73445Re: [patch] colorscheme autocommand should match against the colorscheme name
- Sep 29, 2013On 28/09/13 16:12, Bram Moolenaar wrote:
>I use it in my "almost-default" colorscheme to detect that another
> Christian Brabandt wrote:
>> currently, the colorscheme autocommand matches the pattern against the
>> buffer name. I think, it would be more useful, to have the pattern match
>> against the actual colorscheme name. So here is a patch, that changes
> I suppose the ColorScheme event is most useful to make highlight changes
> after loading a color scheme. This depends on the color scheme, but
> may also depend on the syntax.
> This change is not backwards compatible, does that matter?
> What are people actually using the ColorScheme event for?
colorscheme is being loaded, in order to unset autocommands which were
set (with a group name equal to my autocommand name) when sourcing mine.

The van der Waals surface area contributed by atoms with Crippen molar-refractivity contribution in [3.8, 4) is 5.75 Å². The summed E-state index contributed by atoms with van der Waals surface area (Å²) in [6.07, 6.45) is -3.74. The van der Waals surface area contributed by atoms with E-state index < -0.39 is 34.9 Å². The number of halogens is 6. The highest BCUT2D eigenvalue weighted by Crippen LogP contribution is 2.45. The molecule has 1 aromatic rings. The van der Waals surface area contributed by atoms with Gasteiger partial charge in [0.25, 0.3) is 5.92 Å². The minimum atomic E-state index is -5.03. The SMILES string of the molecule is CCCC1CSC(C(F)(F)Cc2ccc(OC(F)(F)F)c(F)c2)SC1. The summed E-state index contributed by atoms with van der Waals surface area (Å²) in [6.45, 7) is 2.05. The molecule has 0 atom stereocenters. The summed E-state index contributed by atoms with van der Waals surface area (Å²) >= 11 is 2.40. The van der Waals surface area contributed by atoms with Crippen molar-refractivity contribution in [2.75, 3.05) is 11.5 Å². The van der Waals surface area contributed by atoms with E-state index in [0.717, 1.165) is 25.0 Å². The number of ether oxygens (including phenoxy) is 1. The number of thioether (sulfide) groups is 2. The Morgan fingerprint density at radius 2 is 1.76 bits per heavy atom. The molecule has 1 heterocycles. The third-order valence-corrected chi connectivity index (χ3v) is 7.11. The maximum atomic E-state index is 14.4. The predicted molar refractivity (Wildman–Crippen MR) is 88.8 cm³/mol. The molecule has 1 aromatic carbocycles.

(I change the statusbar colour at CursorHold and CursorHoldI; of course
this mustn't continue after my colorscheme has been replaced by another
The CSApprox plugin uses it to interpret GUI highlights defined by the
new colorscheme and set new cterm highlights approximating them, when
run in Console mode in an 88- or 256-color terminal. It does the same at
startup without an autocommand, if a colorscheme has already be loaded
(e.g. by the vimrc).
In both cases above, matching is on * (i.e. anything).
In any case, since this autocommand event is triggered _after_ loading a
colorscheme, the g:colors_name variable ought to contain the new
colorscheme's name. So autocommand handlers which need to check the
autocommand name don't need it in <amatch>: they can already use
au ColorScheme * if g:colors_name ==
etc.; mine does. OTOH highlights set by a colorscheme are supposed to be
global, so the buffer name is of little use at this event. (However, who
The compatibility problem that I can see is: how will ColorScheme
observers know that they can afford to match on the colorscheme name?
IMHO it will be simpler to go on testing g:colors_name (for
compatibility) even if the latest patchlevel is known to include the change.
America, how can I write a holy litany in your silly mood?
-- Allen Ginsberg
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